Seongbuk District offers visitors some respite from the heat
Some athleticism is required to explore Northern Seoul’s Seongbuk District due to its steep uphill roads, but this also means that fewer people tend to visit the area, which is a bonus during the pandemic when many search for less crowded places to visit. The Seoul Tourism Organization is currently shining a spotlight on the area.
The district is filled with many different hanok, traditional Korean homes, many of which have been overgrown by nature. Here, you can see many different styles of hanok in different sizes and also see how they can be used for different purposes.
Gilsang Temple is an example of Korean architecture that also offers some nature. To many people’s surprise, the temple is located in the middle of residential area, but inside the complex are many trees, which provide shade throughout the day, and a small waterfall.
The temple makes use of some of the buildings that used to be part of one of the most well-known restaurants in Korean history where women staff served guests, called Daewongak. Then-restaurant-owner Kim Young-han read Beopjeong Sunim or monk Beopjeong’s book “Without Possession” and then donated the premises of the restaurant to build the temple.
Although it is a Buddhist temple, it often attracts many non-Buddhists as well. Beopjeong Sunim wished for harmony between people of different religions and hoped the temple could act as an outdoor space for anyone seeking some peace of mind.
Not too far away from the temple is the Korea Furniture Museum, known as a place to experience all things related to Korean craftwork. However, due to the pandemic the museum is temporarily closed until Aug. 7. Also closed until Aug. 2, is the Korean Stone Art Museum, which houses works made with or inspired by local stone.
Seongbuk Museum of Art is open if you are looking to learn more about some of Korea's more modern heritage.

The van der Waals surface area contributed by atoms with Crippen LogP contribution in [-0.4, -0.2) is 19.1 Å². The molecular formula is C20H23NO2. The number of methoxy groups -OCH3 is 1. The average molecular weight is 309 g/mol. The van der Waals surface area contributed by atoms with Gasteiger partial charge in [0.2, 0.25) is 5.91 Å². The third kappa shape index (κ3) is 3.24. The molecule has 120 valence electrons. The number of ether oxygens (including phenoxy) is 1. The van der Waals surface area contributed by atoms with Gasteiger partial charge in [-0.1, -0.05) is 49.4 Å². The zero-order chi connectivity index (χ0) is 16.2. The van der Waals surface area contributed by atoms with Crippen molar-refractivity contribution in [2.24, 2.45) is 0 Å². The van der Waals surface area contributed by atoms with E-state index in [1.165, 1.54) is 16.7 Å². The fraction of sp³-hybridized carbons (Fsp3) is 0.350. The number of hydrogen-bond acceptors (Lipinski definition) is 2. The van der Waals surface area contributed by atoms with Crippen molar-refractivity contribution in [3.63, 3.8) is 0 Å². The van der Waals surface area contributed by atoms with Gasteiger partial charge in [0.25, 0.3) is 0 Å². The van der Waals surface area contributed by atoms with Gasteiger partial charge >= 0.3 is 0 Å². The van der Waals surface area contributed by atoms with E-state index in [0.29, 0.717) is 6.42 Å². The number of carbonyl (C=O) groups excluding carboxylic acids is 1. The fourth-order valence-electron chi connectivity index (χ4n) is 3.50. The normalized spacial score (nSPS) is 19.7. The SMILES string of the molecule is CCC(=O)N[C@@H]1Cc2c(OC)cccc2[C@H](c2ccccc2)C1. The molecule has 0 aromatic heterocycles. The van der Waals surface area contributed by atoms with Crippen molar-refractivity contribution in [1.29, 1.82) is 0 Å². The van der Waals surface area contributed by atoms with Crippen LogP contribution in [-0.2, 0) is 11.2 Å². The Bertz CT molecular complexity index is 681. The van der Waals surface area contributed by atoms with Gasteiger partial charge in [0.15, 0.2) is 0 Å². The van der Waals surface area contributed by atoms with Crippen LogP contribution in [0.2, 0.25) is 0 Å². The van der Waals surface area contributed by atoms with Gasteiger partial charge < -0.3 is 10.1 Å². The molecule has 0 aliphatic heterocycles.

Tea house Suyeon Sanbang is the perfect spot to take a break and rehydrate. It used to be home of novelist Lee Tae-jun, and was a gathering place for literary experts in the early 1900s. It’s been operating as a tea house since 1998, and is known for its sweet pumpkin bingsu, or shaved ice.
Steps away from Suyeon Sanbang is Lee Jong-seok’s summer house. Lee is known to have made a fortune from selling salted shimp in Mapo, western Seoul, and then built the home around 1900. A church bought the building in 1985 and uses it as its training center.
Hungry souls can find places to fill their stomachs on a street known as “Noodle Road,” which runs from Suyeon Sanbang to Hansung University Station, line No 4. About 27 different restaurants specializing in different noodles ranging from buckwheat noodles to Korean kalguksu, or knife-cut noodles, Vietnamese pho, Italian pasta and Japanese udon are lined up. Kalguksu restaurant Guksijib, close to exit No. 5 of the subway station is particularly popular thanks to its flavorful beef broth. Near exit 6 is Gupo Guksu, known for its noodles in anchovy broth.
The Korea Tourism Organization wants people to relax in nature. For those looking for a beach getaway but concerned about the crowds, Nagok Beach in Uljin is ideal.
Avid hikers should check out Soejeongol valley trail in Milyang, South Gyeongsang. Water runs along the valley so there is always a spot to dip your feet and cool down.
For a spot to camp overnight, check out Jinan Gowon trail in Jinan, North Jeolla. Its trail No. 9 is particularly popular thanks to its uniquely shaped rocks. Closer to the Seoul metropolitan area is Incheon’s Guleop Island in Ongjin County, which many avid backpackers consider a must-visit spot.
BY LEE SUN-MIN [email@example.com]